The major body components (water, lean dry, and fat) were measured in the carcasses of Gray Catbirds from which the flight muscles had been removed. Birds were collected from May through October near Ann Arbor, Michigan and during September and October near Gainesville, Florida. Additionally, the glycogen content of muscle and liver and the concentrations of glucose and triglycerides in plasma were determined in catbirds sampled during fall migration in Florida. Catbirds attained maximum body masses of ∼50 g in Florida, largely due to the addition of fat. Relatively lean birds (∼3-4% body fat) in spring through fall weighed approximately 35 g. Thirteen percent of the birds sampled were estimated to have had sufficient reserves of fat to cross the Gulf of Mexico, although a larger proportion of the population probably makes this crossing. The lean dry mass of the carcass (without the flight muscles) is related significantly to structural body size and time of day, but is not related to molt, sex, or carcass fat content. Plasma glucose and triglycerides in free-living fall migrants do not vary diurnally. Liver glycogen, however, is four times higher in the evening than in the morning (77 and 19 mg/g, respectively), and muscle glycogen is five times higher in the evening (20 and 4 mg/g, respectively). Evening concentrations of glycogen are among the highest values reported for birds and do not confirm the reduction in glycogen reported for some other migrants.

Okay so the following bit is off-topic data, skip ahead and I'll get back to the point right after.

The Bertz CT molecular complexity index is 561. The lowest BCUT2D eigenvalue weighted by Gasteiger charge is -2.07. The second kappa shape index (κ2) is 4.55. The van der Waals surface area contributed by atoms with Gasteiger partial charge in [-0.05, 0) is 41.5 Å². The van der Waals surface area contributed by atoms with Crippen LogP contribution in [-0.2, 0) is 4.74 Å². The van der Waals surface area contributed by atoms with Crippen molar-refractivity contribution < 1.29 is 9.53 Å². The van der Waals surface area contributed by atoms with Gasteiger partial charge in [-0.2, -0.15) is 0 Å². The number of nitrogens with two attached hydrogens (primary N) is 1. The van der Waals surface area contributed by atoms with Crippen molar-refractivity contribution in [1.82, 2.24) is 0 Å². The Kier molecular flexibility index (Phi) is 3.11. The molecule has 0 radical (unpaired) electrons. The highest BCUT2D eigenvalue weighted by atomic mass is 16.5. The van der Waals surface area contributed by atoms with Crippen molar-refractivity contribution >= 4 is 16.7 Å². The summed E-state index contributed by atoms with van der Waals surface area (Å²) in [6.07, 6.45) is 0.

Published as "Adaptations of the Gray Catbird Dumetella carolinensis to Long Distance Migration: Energy Stores and Substrate Concentrations in Plasma," Richard L. Marsh, The Auk Vol. 100, No. 1 (Jan., 1983), pp. 170-179. © 1983 by the American Ornithologists' Union.


birds, gray catbird, Dumetella carolinensis, long distance migration, glycogen, glucose, triglycerides, plasma

Subject Categories

Catbird - Anatomy, Catbird - Flight


Poultry or Avian Science


American Ornithologists' Union

Publication Date


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